The ability to be authentic and vulnerable will serve you well on your cancer journey, says Angela Buttimer, MS, NCC, RYT, LPC, a licensed psychotherapist at Cancer Wellness.
"We know from research in integrative oncology that the key to physical health and cancer recovery is being able to access and express our sincere emotions rather than try to mask them, which is what we tend to do in our daily lives," she says. "Also, if we are not allowing ourselves to be vulnerable and authentic, we may not feel comfortable reaching out for help. We may become too private or self-sufficient and not get the support we actually need."
What are authenticity and vulnerability?
Being vulnerable and authentic means being able to acknowledge and express how you really feel. Many people are angry, sad and scared after being diagnosed with cancer.
"Authenticity is having the courage to show up as you fully are and to allow yourself to be seen and revealed," says Buttimer. "You have a right to fully show up in all of who you are. You don't have to show up in a way that is convenient to everyone else or that makes you look needless. Doing so can really backfire."
Authenticity with yourself and others
The first person you must practice authenticity with is yourself.
"It's a big a-ha moment for people because we often block intimacy with ourselves and don't acknowledge our deepest, truest feelings," she says.
To practice authenticity with others, you need people in your life you can trust. Look for someone who is already part of your life and has shown you unconditional love and acceptance. There is usually at least one person. If not, find a counselor or coach to help you.
"No one is an island," says Buttimer. "Community and connection are imperative to the healing process during cancer treatment."
Look at practicing authenticity like exercise and take baby steps in revealing yourself. This will help you build "muscle" over time and find more people with whom you can practice vulnerability and authenticity.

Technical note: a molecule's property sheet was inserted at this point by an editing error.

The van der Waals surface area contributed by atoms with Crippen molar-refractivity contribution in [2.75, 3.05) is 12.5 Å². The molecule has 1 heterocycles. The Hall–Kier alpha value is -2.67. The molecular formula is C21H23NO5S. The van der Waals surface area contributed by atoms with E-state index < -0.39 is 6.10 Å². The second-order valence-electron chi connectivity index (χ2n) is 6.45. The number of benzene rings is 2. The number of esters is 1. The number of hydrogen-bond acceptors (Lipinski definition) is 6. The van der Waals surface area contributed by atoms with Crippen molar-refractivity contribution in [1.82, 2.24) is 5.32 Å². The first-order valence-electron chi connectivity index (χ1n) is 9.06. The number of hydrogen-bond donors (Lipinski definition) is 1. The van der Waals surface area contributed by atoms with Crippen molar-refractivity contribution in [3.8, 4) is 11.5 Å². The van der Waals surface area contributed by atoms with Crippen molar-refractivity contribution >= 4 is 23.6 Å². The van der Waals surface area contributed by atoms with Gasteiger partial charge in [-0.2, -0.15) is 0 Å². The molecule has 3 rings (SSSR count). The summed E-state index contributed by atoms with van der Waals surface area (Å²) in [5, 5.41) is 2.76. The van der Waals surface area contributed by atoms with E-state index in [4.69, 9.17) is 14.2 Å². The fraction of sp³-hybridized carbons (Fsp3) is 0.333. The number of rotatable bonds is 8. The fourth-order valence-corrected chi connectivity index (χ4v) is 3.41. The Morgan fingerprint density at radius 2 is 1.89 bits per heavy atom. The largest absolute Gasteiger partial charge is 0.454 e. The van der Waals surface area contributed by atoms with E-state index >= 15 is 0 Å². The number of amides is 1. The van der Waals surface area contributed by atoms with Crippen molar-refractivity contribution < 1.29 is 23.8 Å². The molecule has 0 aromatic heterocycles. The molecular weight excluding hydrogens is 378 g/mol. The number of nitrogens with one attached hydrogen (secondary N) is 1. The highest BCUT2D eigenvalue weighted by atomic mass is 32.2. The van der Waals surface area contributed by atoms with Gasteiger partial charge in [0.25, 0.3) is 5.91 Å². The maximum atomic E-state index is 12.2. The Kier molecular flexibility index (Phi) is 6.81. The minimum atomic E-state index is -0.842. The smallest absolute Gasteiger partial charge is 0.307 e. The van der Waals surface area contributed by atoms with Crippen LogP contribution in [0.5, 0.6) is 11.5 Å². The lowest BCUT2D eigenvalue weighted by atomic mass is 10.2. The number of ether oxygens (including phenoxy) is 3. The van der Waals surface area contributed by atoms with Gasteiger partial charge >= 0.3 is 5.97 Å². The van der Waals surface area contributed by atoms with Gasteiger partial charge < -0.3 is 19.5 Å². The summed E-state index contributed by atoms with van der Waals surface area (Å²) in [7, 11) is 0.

When asking for help and support, it is important to recognize that everyone cannot and will not show up for you. If that happens, it doesn't mean you should stop reaching out and asking for the support you need.
"Not everyone is a safe space to land," says Buttimer. "As Brené Brown says, people need to earn the right to hear your story. We shouldn't share our emotions and journey with just anyone. Find people you can lean into and with whom you can be vulnerable and authentic. Then keep looking for those people."
How to uncover your authentic self
Buttimer suggests these exercises to uncover your true self:
Journal regularly about how you are feeling. Your journal is a safe space to express your emotions without fear of judgment.
Let go of the brave face. When you find a friend who is safe to confide in, allow yourself to express real emotion and let go of the brave face. You don't have to say you feel fine. You can say, "I'm feeling scared or shaky today."
Let yourself cry. Instead of holding back tears while watching a movie or when you are feeling sad, let yourself cry.
Practice meditation. "Meditation pierces through the layers of armor in our daily lives. Sometimes the armor is so habitual that we aren't even aware of it. Meditation allows you to get really quiet and connect with a deeper part of yourself," says Buttimer.
Practice yoga. "Vulnerability and authenticity are not just mental activities," she says. "It is especially helpful to cancer patients who have their bodies poked and prodded during treatments. Yoga allows you to be fully in your body, so you can access deeper feelings and emotions."
Read books or articles about authenticity or vulnerability. Buttimer recommends The Gifts of Imperfection by Brené Brown.
Read more articles on emotional health and well-being.